Gov. Andrew M. Cuomo, flanked by Long Island elected leaders in Oakdale Tuesday, announced that Suffolk County will receive $383 million in state funding for four sewer projects and a $97 million "advance" payment to expedite repairs at the Bay Park Sewage Plant in Nassau.
The announcement, pegged to the upcoming two-year anniversary of superstorm Sandy, comes a week before Cuomo's re-election bid against Republican Westchester County Executive Rob Astorino.
"At the end of the day, Long Island will be better because of what happened," Cuomo told a crowd of about 100 invited guests at the Oakdale campus of St. John's University.
Cuomo was joined by Suffolk County Executive Steve Bellone, Nassau County Executive Edward Mangano, Rep. Tim Bishop (D-Southampton) and Southampton Town Supervisor Anna Throne-Holst.
In a statement and video Tuesday, Astorino criticized the Cuomo administration for using $37 million in federal Sandy relief funds for state tourism commercials following the storm.
"There are homeless Hurricane Sandy victims today still wondering how Andrew Cuomo hijacked money intended for them," Astorino said.
Cuomo said he was unaware of Astorino's remarks and did not respond to a request for comment. His campaign spokesman Matt Wing said the federal government approved the funding to drive tourism dollars to storm-impacted counties.
At the Oakdale event, Throne-Holst announced the state and Suffolk County will provide $2 million to create a research and development institute at Stony Brook University focused on technology to remove nitrogen from aquifers and waterways.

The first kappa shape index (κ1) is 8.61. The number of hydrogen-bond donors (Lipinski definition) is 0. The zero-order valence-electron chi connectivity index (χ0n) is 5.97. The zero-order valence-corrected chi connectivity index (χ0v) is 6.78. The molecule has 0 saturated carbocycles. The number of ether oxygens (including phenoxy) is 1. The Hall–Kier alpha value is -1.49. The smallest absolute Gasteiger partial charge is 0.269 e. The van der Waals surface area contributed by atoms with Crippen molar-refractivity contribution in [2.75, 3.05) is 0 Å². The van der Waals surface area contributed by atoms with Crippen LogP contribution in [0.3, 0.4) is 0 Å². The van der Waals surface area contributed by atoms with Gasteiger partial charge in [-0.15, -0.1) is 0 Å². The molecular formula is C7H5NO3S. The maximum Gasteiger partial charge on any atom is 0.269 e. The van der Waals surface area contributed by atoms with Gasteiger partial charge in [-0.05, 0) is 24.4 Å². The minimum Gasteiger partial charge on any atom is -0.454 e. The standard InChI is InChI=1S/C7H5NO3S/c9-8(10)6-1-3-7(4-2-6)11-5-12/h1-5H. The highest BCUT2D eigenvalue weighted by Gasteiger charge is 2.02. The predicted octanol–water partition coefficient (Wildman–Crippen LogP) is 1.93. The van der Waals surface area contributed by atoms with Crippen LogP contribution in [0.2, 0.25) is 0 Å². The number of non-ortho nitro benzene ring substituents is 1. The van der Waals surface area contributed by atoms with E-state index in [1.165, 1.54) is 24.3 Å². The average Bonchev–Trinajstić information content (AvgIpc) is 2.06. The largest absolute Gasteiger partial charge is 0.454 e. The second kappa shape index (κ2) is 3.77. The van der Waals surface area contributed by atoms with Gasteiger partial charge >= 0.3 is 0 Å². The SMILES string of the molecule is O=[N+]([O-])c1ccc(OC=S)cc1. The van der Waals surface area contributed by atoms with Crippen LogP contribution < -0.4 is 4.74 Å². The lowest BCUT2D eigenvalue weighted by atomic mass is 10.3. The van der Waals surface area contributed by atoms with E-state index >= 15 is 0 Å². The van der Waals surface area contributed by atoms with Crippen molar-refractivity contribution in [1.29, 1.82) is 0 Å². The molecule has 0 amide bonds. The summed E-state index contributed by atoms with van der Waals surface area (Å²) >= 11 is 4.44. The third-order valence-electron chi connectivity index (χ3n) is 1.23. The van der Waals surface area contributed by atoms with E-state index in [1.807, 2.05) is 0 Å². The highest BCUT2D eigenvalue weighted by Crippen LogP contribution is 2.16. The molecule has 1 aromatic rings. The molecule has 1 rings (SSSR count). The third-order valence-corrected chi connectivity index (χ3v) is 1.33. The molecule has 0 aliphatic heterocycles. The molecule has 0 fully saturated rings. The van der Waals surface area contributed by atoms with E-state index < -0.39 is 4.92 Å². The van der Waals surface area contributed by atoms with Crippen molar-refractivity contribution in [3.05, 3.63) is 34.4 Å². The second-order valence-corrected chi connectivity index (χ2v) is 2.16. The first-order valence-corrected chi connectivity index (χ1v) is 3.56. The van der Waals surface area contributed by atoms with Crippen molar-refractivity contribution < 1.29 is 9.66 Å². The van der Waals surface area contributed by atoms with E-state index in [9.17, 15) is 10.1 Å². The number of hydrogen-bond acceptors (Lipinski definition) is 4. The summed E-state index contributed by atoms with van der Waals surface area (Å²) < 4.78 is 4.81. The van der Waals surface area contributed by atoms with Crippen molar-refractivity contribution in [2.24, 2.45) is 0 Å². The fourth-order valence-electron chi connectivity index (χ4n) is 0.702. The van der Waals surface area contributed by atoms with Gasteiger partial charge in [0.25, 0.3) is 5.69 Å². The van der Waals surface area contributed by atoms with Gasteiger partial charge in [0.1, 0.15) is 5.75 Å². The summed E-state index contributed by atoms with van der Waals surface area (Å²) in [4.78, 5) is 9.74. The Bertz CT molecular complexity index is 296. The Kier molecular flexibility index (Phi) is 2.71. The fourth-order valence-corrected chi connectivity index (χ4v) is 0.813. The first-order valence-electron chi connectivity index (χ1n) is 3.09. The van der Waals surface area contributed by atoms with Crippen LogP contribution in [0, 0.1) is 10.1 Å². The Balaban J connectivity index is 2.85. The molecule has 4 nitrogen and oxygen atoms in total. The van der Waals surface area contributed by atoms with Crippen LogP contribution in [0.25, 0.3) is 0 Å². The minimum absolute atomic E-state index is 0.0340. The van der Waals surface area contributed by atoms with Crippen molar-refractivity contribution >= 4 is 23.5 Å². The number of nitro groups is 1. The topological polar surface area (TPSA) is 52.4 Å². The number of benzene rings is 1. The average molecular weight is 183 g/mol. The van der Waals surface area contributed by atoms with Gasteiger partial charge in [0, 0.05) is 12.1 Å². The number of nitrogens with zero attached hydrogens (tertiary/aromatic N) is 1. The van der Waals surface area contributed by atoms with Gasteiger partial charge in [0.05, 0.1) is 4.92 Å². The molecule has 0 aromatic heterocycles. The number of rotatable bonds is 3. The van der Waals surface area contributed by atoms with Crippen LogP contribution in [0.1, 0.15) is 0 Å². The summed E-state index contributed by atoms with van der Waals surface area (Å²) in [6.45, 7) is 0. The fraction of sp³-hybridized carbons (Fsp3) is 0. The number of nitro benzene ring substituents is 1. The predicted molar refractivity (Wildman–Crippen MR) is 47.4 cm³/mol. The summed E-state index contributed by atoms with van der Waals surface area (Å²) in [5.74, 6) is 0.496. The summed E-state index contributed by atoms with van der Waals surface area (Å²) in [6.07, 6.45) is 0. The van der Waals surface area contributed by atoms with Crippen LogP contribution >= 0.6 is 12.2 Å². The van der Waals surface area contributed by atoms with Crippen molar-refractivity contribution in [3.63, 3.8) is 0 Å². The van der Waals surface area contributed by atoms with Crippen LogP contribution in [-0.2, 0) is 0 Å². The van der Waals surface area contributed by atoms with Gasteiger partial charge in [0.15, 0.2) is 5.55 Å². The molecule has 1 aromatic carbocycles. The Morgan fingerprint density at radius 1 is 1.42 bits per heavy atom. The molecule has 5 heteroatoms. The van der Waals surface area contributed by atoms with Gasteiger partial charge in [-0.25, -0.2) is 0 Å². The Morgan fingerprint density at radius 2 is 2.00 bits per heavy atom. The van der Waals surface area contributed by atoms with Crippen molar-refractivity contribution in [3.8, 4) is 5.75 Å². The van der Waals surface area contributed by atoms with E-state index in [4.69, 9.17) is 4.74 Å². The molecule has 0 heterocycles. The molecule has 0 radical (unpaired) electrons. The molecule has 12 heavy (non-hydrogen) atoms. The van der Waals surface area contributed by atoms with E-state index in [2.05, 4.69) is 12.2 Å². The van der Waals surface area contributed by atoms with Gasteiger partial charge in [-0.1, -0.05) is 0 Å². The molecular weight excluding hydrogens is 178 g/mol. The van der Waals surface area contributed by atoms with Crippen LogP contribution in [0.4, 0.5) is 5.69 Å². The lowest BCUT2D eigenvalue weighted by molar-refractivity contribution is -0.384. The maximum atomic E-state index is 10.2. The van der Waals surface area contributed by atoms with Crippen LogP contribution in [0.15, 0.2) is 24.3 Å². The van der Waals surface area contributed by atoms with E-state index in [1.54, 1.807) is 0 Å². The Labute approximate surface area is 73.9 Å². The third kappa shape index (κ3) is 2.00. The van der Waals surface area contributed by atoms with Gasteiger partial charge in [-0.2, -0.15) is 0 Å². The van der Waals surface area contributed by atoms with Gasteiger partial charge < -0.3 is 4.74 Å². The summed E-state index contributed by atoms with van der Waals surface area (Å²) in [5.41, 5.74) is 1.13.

Cuomo called nitrogen pollution "a national and international problem," and said the center would bring together "great minds to work on this issue."
Bellone said the $383 million would go to extend sewage lines in Suffolk, where septic systems proliferate. He said the sewer projects will "dramatically jump start our effort" to cut down on nitrogen pollution.
The money will be directed toward projects to alleviate pollution in the Forge, Patchogue, Connetquot and Carlls rivers.
Nassau will receive an "advance" of $97 million in state funding to repair the Bay Park plant, which was heavily damaged during Sandy, Cuomo said. The funding is part of $830 million in state and federal emergency funds allocated for the project.
"This project is a priority project," said Mangano, noting that the plant serves more than 500,000 people.
Cuomo and Mangano said they would press federal officials to approve funding for an ocean outfall pipe to allow Bay Park to release treated sewage into the Atlantic Ocean rather than Long Island's western bays.
"It is ludicrous to be dumping the treated water right there on the coast," said Cuomo, who put the project at $600 million to $700 million.